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aqua regia

[ree-jee-uh] /ˈri dʒi ə/
noun, Chemistry
1.
a yellow, fuming liquid composed of one part nitric acid and three to four parts hydrochloric acid: used chiefly to dissolve metals as gold, platinum, or the like.
Also called nitrohydrochloric acid.
Origin
1600-1610
1600-10; < Neo-Latin: literally, royal water
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Based on the Random House Dictionary, © Random House, Inc. 2014.
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British Dictionary definitions for aqua regia

aqua regia

/ˈriːdʒɪə/
noun
1.
a yellow fuming corrosive mixture of one part nitric acid and three to four parts hydrochloric acid, used in metallurgy for dissolving metals, including gold Also called nitrohydrochloric acid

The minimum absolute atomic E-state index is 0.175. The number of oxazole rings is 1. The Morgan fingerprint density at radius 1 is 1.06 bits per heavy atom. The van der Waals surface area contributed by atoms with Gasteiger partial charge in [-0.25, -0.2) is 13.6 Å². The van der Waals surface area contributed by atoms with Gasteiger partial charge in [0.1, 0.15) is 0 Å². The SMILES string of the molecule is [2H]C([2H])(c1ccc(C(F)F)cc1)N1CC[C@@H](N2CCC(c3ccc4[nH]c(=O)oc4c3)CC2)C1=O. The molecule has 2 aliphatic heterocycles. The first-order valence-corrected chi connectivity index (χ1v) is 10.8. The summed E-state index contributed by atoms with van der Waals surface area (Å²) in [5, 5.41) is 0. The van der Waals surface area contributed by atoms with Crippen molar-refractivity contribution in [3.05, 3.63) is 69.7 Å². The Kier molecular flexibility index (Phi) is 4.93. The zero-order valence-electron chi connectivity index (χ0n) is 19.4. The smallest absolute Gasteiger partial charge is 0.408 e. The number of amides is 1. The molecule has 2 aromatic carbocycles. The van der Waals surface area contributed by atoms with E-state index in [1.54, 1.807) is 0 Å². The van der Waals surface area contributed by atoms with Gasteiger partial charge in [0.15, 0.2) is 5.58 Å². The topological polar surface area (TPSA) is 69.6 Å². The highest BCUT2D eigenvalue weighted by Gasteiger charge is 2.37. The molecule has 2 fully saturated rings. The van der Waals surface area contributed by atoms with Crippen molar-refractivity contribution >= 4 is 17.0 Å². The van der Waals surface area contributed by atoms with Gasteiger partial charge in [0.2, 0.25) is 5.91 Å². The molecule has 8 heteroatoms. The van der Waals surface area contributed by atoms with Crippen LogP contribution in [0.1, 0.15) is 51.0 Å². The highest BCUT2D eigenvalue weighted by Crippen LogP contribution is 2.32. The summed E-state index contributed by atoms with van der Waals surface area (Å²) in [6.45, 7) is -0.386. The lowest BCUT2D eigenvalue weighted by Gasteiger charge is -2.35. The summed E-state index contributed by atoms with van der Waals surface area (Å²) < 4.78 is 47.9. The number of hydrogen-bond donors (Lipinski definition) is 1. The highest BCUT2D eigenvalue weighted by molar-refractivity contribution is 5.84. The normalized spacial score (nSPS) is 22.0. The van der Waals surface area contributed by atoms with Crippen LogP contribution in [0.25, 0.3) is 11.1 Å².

Word Origin
C17: from New Latin: royal water; referring to its use in dissolving gold, the royal metal
Collins English Dictionary - Complete & Unabridged 2012 Digital Edition
© William Collins Sons & Co. Ltd. 1979, 1986 © HarperCollins
Publishers 1998, 2000, 2003, 2005, 2006, 2007, 2009, 2012
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aqua regia in Science
aqua regia
  (rē'jē-ə, rē'jə)   
A corrosive, fuming, volatile mixture of hydrochloric and nitric acids. Aqua regia is used for testing metals and dissolving platinum and gold.
The American Heritage® Science Dictionary
Copyright © 2002. Published by Houghton Mifflin. All rights reserved.
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Encyclopedia Article for aqua regia

mixture of concentrated nitric and hydrochloric acids, usually one part of the former to three parts of the latter by volume. This mixture was given its name (literally, "royal water") by the alchemists because of its ability to dissolve gold and other so-called noble metals.

Learn more about aqua regia with a free trial on Britannica.com
Encyclopedia Britannica, 2008. Encyclopedia Britannica Online.
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